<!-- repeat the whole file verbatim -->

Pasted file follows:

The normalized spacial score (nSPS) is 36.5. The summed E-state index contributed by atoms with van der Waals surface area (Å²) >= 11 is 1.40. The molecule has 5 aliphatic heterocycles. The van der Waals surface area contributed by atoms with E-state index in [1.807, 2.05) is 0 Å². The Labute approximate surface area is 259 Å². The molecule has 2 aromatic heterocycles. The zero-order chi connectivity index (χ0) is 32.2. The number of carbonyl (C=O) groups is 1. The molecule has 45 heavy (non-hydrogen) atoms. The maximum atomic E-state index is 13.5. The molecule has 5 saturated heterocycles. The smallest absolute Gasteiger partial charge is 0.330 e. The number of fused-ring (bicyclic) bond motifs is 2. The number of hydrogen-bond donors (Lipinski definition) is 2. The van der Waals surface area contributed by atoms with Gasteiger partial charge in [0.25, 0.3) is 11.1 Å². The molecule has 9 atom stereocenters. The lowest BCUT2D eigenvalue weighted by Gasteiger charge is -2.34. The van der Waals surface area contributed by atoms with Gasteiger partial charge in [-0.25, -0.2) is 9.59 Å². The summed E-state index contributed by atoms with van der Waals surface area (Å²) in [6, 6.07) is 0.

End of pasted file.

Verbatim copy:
The normalized spacial score (nSPS) is 36.5. The summed E-state index contributed by atoms with van der Waals surface area (Å²) >= 11 is 1.40. The molecule has 5 aliphatic heterocycles. The van der Waals surface area contributed by atoms with E-state index in [1.807, 2.05) is 0 Å². The Labute approximate surface area is 259 Å². The molecule has 2 aromatic heterocycles. The zero-order chi connectivity index (χ0) is 32.2. The number of carbonyl (C=O) groups is 1. The molecule has 45 heavy (non-hydrogen) atoms. The maximum atomic E-state index is 13.5. The molecule has 5 saturated heterocycles. The smallest absolute Gasteiger partial charge is 0.330 e. The number of fused-ring (bicyclic) bond motifs is 2. The number of hydrogen-bond donors (Lipinski definition) is 2. The van der Waals surface area contributed by atoms with Gasteiger partial charge in [0.25, 0.3) is 11.1 Å². The molecule has 9 atom stereocenters. The lowest BCUT2D eigenvalue weighted by Gasteiger charge is -2.34. The van der Waals surface area contributed by atoms with Gasteiger partial charge in [-0.25, -0.2) is 9.59 Å². The summed E-state index contributed by atoms with van der Waals surface area (Å²) in [6, 6.07) is 0.